- Herman P. Hunter
So, How Much Will I Spend to Self-Publish One Book?
I've had a few questions as to why I just don't self-publish all of my books. Why would I try to go the traditionally published route?
The answer is simply: money.
So, let's take my free novella as an example (which is on the cheap end of the cost curve as a novella is shorter than your typical novel). When I'm done writing the rough drafts and getting feedback from my beta readers, the creative process essentially ends. What happens next is production.
The manuscript will need to be edited. Some people will do this themselves so save on cost - I don't have that sort of ability. There are several levels of editing, some of which go by other names. However, here are the options:
Editorial Assessment - A professional's overall analysis on your book including strengths, weaknesses, style, marketability and so on. In some ways it is a high level Developmental Edit.
Developmental Edit - Essentially, this tackles the overall story, plot holes, structure, and so on. This is a "big picture" go-through of the book pointing out flaws in things like pacing and plot.
Content / Line Edit - This handles spelling, grammar, punctuation and clarity of the text. The editor will make sure that each sentence makes sense, and points out all of the mechanical issues with your writing.
Proofread - Sort of a minor version of a Content / Line Edit, except here they are just tacking things like spelling, punctuation, and capitalization.
For the novella, I will forego an Editorial Assessment and Developmental Edit as I'm pretty confident that the major elements - characters, pacing, action, etc. - are all pretty sound. I'll have at least one round of Line / Content Edits, possibly two. Then, before I go to print, I'll have a Proofread done to finalize the manuscript.
A Copy / Line Edit will cost anywhere from $160 - $200.00 per pass (so, $320.00 - $400.00 worst case).
A Proofread will cost anywhere from $120.00 - $170.00.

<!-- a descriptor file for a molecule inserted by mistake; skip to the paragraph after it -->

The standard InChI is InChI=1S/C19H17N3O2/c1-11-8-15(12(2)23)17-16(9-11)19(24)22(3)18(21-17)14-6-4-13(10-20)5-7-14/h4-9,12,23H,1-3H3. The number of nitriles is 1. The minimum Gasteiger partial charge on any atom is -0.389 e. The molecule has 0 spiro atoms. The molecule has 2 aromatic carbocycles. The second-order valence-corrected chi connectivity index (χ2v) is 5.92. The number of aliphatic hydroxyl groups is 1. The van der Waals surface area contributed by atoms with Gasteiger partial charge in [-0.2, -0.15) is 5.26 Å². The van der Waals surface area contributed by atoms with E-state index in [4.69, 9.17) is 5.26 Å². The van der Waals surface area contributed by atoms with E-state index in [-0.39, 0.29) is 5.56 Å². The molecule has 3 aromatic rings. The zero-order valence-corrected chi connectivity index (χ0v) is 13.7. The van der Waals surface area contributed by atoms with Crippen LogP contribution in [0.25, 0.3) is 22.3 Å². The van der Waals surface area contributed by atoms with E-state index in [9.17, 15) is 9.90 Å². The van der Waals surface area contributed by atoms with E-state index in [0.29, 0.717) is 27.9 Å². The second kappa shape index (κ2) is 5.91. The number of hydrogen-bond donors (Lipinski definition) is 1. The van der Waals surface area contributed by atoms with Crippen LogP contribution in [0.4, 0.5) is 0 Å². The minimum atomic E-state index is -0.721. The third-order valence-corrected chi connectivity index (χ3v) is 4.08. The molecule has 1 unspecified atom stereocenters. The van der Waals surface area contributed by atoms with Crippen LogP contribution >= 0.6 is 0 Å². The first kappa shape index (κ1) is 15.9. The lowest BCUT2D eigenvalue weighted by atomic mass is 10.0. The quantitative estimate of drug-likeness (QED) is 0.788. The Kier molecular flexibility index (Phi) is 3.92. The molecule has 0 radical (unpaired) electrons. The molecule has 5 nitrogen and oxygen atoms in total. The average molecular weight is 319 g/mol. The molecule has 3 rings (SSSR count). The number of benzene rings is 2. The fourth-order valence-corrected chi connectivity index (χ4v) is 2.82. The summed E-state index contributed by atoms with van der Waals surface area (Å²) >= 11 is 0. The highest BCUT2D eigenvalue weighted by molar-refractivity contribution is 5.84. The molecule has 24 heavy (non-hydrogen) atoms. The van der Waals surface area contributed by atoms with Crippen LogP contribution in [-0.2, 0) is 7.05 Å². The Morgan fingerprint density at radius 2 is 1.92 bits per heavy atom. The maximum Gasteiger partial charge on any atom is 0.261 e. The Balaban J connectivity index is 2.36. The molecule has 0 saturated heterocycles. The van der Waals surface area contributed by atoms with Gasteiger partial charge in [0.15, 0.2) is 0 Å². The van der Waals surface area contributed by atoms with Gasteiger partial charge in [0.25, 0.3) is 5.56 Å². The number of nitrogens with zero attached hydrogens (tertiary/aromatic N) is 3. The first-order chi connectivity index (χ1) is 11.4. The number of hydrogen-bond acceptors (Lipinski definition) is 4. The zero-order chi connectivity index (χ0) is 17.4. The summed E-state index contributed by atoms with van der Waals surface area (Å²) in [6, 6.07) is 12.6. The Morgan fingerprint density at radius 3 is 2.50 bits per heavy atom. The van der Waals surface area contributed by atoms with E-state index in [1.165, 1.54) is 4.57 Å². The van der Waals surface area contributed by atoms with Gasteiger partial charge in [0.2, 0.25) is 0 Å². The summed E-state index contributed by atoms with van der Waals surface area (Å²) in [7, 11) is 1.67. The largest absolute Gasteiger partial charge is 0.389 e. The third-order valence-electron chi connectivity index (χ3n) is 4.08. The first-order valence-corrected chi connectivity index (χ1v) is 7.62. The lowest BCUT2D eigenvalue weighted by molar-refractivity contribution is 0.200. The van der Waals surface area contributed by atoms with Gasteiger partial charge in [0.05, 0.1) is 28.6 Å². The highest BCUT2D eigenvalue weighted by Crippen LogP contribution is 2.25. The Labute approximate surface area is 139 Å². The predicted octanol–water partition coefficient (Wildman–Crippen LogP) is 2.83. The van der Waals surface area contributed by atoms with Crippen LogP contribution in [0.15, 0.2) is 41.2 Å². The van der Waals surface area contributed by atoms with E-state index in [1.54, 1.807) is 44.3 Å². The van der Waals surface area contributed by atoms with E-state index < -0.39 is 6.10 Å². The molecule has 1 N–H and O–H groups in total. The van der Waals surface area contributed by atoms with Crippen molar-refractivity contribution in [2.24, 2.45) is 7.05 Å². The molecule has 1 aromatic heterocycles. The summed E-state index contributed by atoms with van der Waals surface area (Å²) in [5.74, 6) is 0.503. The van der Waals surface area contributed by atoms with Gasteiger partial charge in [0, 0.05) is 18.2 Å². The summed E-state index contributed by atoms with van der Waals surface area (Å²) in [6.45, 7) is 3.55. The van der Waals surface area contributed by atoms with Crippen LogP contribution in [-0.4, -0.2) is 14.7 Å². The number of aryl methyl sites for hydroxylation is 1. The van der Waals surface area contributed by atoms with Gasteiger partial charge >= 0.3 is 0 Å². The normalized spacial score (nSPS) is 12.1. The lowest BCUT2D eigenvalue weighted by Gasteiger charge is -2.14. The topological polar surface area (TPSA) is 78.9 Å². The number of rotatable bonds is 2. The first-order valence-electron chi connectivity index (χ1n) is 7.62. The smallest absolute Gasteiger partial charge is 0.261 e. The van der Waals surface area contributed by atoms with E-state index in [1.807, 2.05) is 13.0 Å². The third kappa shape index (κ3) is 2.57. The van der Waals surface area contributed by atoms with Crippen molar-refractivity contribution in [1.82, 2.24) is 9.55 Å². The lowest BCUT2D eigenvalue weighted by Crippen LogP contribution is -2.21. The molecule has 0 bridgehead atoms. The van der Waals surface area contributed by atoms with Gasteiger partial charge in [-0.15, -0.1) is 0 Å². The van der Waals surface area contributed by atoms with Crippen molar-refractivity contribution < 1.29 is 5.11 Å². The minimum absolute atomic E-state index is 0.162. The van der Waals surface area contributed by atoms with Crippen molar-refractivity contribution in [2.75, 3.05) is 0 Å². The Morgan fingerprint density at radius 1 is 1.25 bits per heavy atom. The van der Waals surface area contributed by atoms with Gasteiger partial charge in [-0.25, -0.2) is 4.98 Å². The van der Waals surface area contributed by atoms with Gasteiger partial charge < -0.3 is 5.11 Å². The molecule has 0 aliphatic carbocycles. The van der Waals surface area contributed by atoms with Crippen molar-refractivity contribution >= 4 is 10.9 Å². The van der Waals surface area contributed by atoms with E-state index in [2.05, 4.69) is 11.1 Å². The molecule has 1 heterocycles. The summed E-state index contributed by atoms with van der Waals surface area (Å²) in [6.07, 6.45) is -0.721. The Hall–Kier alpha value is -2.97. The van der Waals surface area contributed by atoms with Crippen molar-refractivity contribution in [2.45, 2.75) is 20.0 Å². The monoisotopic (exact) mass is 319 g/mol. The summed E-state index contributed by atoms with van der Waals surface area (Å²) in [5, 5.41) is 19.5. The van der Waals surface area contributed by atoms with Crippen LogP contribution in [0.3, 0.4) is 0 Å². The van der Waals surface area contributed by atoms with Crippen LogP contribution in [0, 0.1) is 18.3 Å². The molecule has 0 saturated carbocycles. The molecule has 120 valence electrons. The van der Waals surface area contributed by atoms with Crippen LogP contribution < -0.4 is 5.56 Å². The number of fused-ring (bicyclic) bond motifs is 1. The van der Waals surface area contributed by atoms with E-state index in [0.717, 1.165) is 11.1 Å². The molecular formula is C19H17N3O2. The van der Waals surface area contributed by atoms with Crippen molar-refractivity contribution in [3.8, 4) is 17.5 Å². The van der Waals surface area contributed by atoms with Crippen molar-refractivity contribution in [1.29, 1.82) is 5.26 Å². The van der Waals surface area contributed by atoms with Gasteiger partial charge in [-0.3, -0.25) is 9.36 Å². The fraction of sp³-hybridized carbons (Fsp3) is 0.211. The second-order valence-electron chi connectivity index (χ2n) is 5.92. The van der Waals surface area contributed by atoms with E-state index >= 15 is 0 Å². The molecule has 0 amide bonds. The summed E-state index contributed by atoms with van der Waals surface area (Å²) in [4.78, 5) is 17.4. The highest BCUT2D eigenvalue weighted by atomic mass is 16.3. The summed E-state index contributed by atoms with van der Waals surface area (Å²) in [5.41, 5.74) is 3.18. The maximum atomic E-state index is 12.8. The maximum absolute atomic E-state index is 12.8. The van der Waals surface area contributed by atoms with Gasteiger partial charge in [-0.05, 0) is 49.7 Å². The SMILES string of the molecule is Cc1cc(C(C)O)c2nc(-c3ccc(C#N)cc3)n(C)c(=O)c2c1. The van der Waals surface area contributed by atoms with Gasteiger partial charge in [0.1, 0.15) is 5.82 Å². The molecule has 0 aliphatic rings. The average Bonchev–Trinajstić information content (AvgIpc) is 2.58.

Now that the manuscript is tight, it has to be formatted. This is where I'll be able to cut some costs, as the novella will will be fairly plain and generated as a PDF document. However, were I to make it a full book, you're talking a formatting cost of anywhere from $200.00 - $500.00.
I'm not an artist. Doing a search for the costs of cover art, I'm looking at anywhere from $300.00 - $1,000.00. Maybe I'll get lucky and have it done for less, but I doubt it.
Technically, the fact that I've written my manuscript and had it published, makes the story protected by copyright law. However, I intend on submitting it to have the copyright registered. The cost? Roughly $50.00.
Let's say I use Ingram Spark to handle my book. The cost for that: $50.00.
Let's say that I'm going to go the standard self-publishing route (which I'm not for the novella).
Minimum Cost: $880.00 (roughly $900.00).
Maximum Cost: $1,670.00 (roughly $1,700.00).
Expected Cost for the PDF: $920.00 (roughly $950.00).
Those costs are just to publish a professional-looking book. It doesn't take into account marketing, which is an additional expenditure. Assuming that I make $1.00 per book, I'd need to sell anywhere from 900 - 1,700 books just to break even. And that is not even factoring in marketing costs.
Most self-published authors barely sell 200 copies of any book.
Or, I can land a publisher, have them pay me $2,000 as an advance, and roll that into marketing costs. They will also help me market my book, even though I won't see anything until sales exceed my advance. The odds of my book selling 2,000 copies would be good with a company that has a dedicated marketing department (or person).
Mind you - this is my novella. With more words and more pages, all of the numbers I cited above increase.
A self-published book, done right, costs money. Sure, you can do the editing yourself, as well as the formatting (I honestly think formatting is optional), and maybe slap together a reasonable cover. Some people have a talent for that. I don't.